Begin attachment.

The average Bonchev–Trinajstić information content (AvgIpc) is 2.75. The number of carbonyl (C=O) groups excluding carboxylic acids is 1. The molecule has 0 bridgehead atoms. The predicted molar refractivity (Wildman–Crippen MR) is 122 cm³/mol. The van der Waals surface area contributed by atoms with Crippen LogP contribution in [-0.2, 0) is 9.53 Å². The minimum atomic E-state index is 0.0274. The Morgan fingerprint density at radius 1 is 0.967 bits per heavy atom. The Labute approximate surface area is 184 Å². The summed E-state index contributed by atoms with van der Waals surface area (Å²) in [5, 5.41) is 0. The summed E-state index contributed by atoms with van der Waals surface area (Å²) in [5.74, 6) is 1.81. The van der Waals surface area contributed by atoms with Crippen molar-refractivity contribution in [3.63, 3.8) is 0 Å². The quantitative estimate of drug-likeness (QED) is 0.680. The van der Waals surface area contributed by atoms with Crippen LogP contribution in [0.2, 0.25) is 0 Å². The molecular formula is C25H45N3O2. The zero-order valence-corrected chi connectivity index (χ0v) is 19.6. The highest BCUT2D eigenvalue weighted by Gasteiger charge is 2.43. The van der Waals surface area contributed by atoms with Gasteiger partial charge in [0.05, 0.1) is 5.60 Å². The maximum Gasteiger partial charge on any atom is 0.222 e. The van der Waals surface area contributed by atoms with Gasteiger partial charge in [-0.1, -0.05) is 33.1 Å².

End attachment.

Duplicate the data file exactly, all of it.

The average Bonchev–Trinajstić information content (AvgIpc) is 2.75. The number of carbonyl (C=O) groups excluding carboxylic acids is 1. The molecule has 0 bridgehead atoms. The predicted molar refractivity (Wildman–Crippen MR) is 122 cm³/mol. The van der Waals surface area contributed by atoms with Crippen LogP contribution in [-0.2, 0) is 9.53 Å². The minimum atomic E-state index is 0.0274. The Morgan fingerprint density at radius 1 is 0.967 bits per heavy atom. The Labute approximate surface area is 184 Å². The summed E-state index contributed by atoms with van der Waals surface area (Å²) in [5, 5.41) is 0. The summed E-state index contributed by atoms with van der Waals surface area (Å²) in [5.74, 6) is 1.81. The van der Waals surface area contributed by atoms with Crippen molar-refractivity contribution in [3.63, 3.8) is 0 Å². The quantitative estimate of drug-likeness (QED) is 0.680. The van der Waals surface area contributed by atoms with Crippen LogP contribution in [0.2, 0.25) is 0 Å². The molecular formula is C25H45N3O2. The zero-order valence-corrected chi connectivity index (χ0v) is 19.6. The highest BCUT2D eigenvalue weighted by Gasteiger charge is 2.43. The van der Waals surface area contributed by atoms with Gasteiger partial charge in [0.05, 0.1) is 5.60 Å². The maximum Gasteiger partial charge on any atom is 0.222 e. The van der Waals surface area contributed by atoms with Gasteiger partial charge in [-0.1, -0.05) is 33.1 Å².